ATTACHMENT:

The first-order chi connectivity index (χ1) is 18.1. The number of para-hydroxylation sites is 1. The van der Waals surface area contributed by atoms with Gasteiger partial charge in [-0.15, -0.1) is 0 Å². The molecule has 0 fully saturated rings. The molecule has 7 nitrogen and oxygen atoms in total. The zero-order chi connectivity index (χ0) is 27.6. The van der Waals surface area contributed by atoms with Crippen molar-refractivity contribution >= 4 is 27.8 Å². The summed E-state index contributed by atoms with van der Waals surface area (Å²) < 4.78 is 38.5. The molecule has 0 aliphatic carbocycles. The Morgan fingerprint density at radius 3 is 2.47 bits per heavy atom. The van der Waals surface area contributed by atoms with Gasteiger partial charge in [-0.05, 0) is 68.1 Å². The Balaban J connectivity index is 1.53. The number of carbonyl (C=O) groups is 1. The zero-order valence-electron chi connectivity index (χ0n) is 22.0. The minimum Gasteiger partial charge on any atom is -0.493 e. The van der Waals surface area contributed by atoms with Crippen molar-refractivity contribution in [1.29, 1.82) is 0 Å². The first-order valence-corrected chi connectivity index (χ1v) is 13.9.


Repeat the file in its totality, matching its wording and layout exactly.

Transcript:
The first-order chi connectivity index (χ1) is 18.1. The number of para-hydroxylation sites is 1. The van der Waals surface area contributed by atoms with Gasteiger partial charge in [-0.15, -0.1) is 0 Å². The molecule has 0 fully saturated rings. The molecule has 7 nitrogen and oxygen atoms in total. The zero-order chi connectivity index (χ0) is 27.6. The van der Waals surface area contributed by atoms with Crippen molar-refractivity contribution >= 4 is 27.8 Å². The summed E-state index contributed by atoms with van der Waals surface area (Å²) < 4.78 is 38.5. The molecule has 0 aliphatic carbocycles. The Morgan fingerprint density at radius 3 is 2.47 bits per heavy atom. The van der Waals surface area contributed by atoms with Gasteiger partial charge in [-0.05, 0) is 68.1 Å². The Balaban J connectivity index is 1.53. The number of carbonyl (C=O) groups is 1. The zero-order valence-electron chi connectivity index (χ0n) is 22.0. The minimum Gasteiger partial charge on any atom is -0.493 e. The van der Waals surface area contributed by atoms with Crippen molar-refractivity contribution in [1.29, 1.82) is 0 Å². The first-order valence-corrected chi connectivity index (χ1v) is 13.9.